I always thought I was looking at big yellow turnips, but it turns out they were rutabagas (Brassica napus), cruciferous vegetables.
It is believed that rutabagas evolved as a cross between a cabbage and turnip.
Historically, rutabagas became popular in Scandinavia, particularly in Sweden, which is how they came to be called “swedes” in Europe. They were brought to America in the early 1800s, and were cultivated in the north. Today, rutabagas are cultivated primarily in Canada and the northern U.S. states.
Rutabagas areroot vegetables. They look like quite like turnips, with yellowish/orange-ish flesh. Although they are not a very common food on the American table, they have a delicate sweet flavor reminiscent of cabbage and turnip.
Rutabagas store well, lasting for several weeks in the refrigerator, and for months in commercial storage. As a result, in many places, they are available year round. They are commonly planted in May and June and harvested late in the summer or in the early fall. The best time to find rutabagas in farmers’ markets or other fresh produce vendors is in the early fall.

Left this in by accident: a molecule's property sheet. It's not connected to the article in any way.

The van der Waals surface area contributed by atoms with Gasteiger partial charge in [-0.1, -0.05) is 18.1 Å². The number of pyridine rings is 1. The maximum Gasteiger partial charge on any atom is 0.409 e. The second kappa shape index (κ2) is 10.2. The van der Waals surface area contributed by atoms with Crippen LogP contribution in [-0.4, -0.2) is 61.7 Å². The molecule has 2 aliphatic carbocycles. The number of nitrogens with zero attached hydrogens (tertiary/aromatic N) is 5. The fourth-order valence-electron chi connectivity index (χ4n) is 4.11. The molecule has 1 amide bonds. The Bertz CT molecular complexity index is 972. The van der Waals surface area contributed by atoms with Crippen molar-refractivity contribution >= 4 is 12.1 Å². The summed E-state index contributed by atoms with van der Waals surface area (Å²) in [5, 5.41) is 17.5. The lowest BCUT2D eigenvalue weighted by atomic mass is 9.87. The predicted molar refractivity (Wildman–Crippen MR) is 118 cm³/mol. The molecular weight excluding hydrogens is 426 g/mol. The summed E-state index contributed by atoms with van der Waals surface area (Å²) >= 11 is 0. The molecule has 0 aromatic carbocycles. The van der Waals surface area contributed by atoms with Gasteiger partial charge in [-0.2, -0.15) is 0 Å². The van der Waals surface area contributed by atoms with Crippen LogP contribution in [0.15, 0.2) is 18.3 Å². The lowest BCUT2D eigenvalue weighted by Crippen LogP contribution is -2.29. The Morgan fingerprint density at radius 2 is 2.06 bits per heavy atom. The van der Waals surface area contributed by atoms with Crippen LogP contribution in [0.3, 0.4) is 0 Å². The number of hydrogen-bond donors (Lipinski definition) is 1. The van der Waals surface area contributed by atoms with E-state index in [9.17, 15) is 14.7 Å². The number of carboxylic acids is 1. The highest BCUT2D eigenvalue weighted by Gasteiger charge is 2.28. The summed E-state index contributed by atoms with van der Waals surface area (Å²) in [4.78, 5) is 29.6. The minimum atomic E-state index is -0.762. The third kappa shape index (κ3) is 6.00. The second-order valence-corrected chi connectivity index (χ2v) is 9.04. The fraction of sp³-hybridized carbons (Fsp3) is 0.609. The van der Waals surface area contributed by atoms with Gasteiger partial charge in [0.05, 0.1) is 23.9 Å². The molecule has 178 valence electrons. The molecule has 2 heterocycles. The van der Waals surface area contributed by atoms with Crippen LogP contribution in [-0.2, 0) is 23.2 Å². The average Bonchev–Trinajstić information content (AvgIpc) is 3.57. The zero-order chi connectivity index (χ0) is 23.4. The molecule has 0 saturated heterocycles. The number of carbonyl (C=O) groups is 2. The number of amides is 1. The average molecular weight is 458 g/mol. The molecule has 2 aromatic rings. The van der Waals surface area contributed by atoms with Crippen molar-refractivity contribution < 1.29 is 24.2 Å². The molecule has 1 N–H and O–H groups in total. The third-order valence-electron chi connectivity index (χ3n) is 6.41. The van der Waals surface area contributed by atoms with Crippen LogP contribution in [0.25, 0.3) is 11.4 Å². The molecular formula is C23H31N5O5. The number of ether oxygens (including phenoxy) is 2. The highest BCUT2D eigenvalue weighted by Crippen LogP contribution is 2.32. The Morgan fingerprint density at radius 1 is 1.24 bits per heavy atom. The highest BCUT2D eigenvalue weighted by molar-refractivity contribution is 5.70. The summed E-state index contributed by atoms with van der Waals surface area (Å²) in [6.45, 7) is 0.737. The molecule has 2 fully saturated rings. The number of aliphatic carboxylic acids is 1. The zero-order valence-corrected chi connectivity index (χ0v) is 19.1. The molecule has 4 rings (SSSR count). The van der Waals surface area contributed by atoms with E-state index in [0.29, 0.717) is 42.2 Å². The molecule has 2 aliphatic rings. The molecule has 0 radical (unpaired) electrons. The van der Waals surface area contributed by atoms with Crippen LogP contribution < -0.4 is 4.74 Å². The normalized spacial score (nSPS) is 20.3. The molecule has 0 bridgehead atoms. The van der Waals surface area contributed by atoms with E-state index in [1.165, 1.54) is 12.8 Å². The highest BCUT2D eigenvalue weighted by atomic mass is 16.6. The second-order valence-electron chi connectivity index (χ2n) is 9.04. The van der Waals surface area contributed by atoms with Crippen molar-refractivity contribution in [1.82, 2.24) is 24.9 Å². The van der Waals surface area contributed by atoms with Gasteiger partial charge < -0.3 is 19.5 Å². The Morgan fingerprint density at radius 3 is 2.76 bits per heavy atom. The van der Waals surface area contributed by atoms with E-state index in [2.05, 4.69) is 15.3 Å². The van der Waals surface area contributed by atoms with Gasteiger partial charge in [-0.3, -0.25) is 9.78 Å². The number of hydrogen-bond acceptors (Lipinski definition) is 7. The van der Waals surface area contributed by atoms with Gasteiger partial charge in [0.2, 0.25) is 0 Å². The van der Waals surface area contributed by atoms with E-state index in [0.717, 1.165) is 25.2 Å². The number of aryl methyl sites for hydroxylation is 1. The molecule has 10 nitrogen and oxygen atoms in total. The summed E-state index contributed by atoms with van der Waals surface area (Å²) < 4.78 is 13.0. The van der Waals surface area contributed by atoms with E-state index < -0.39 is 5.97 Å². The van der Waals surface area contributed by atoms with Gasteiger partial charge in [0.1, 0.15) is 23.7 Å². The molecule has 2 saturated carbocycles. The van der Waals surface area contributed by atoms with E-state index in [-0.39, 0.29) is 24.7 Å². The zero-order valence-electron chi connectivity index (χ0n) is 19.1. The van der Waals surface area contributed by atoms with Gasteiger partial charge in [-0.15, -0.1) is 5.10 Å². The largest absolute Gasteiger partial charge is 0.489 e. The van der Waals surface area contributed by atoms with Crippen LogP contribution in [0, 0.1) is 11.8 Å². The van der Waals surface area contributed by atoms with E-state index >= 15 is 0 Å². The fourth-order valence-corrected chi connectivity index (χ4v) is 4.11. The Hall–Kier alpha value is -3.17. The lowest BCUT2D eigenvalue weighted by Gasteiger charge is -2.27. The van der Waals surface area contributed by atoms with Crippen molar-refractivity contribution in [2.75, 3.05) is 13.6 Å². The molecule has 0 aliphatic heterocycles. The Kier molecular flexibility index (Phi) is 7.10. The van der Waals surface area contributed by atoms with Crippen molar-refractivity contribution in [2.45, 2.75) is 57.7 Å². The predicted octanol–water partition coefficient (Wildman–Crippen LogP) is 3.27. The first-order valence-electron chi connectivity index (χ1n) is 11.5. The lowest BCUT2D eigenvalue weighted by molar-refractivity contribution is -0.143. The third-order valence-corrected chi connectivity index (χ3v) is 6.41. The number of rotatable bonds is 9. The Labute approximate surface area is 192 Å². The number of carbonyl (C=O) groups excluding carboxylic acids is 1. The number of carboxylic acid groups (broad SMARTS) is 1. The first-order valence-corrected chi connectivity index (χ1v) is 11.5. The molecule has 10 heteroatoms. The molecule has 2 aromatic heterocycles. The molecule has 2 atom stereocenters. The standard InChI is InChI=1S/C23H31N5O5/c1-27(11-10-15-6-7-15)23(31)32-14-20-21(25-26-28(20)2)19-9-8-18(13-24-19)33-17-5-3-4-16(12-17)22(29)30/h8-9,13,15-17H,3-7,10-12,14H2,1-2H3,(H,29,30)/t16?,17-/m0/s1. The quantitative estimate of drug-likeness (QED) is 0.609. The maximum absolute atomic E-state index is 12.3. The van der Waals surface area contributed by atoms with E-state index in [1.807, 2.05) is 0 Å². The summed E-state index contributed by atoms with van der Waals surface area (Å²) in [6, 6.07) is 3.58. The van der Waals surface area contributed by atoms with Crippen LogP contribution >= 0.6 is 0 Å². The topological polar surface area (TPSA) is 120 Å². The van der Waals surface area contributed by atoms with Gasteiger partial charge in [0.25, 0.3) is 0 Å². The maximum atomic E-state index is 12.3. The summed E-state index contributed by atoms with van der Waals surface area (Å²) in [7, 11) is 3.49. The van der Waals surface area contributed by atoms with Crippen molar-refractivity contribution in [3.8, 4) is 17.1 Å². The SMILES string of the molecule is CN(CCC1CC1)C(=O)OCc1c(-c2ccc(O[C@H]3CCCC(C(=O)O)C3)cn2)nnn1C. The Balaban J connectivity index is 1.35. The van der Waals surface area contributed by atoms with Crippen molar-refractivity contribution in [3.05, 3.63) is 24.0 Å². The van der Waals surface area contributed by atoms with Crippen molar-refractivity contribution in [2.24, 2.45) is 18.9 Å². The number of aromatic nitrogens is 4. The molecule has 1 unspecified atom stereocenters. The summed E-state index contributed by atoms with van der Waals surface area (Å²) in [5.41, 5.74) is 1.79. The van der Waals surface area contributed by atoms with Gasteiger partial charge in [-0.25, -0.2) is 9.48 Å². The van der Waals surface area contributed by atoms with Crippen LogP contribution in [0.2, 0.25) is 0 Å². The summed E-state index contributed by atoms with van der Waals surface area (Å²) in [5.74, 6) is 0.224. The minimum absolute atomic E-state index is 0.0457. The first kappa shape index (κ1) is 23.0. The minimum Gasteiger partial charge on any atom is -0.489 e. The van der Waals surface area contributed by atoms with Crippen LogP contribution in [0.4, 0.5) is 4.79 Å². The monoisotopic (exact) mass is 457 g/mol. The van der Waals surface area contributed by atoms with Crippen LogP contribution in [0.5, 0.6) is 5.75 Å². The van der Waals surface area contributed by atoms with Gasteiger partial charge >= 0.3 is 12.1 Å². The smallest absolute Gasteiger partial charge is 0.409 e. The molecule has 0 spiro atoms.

While most people cook rutabagas, they are quite delicious raw.
After they have been peeled, they can be sliced thinly and eaten as snacks. They may also be chopped, diced, grated, or minced, and included in salads.
Grated rutabagas make a nice addition to cole slaw.
Grated rutabagas combined with grated carrots also make a good salad.
Some raw food authors also suggest that grated rutabaga can be used as a “rice substitute”, i.e., to simulate the texture of rice in certain dishes.
One nice combination is grated or minced rutabaga with finely chopped red bell pepper, with a little olive oil mixed in. (Optional additions, according to taste, include a drop or two of Bragg’s Liquid Aminos, or a little apple cider vinegar)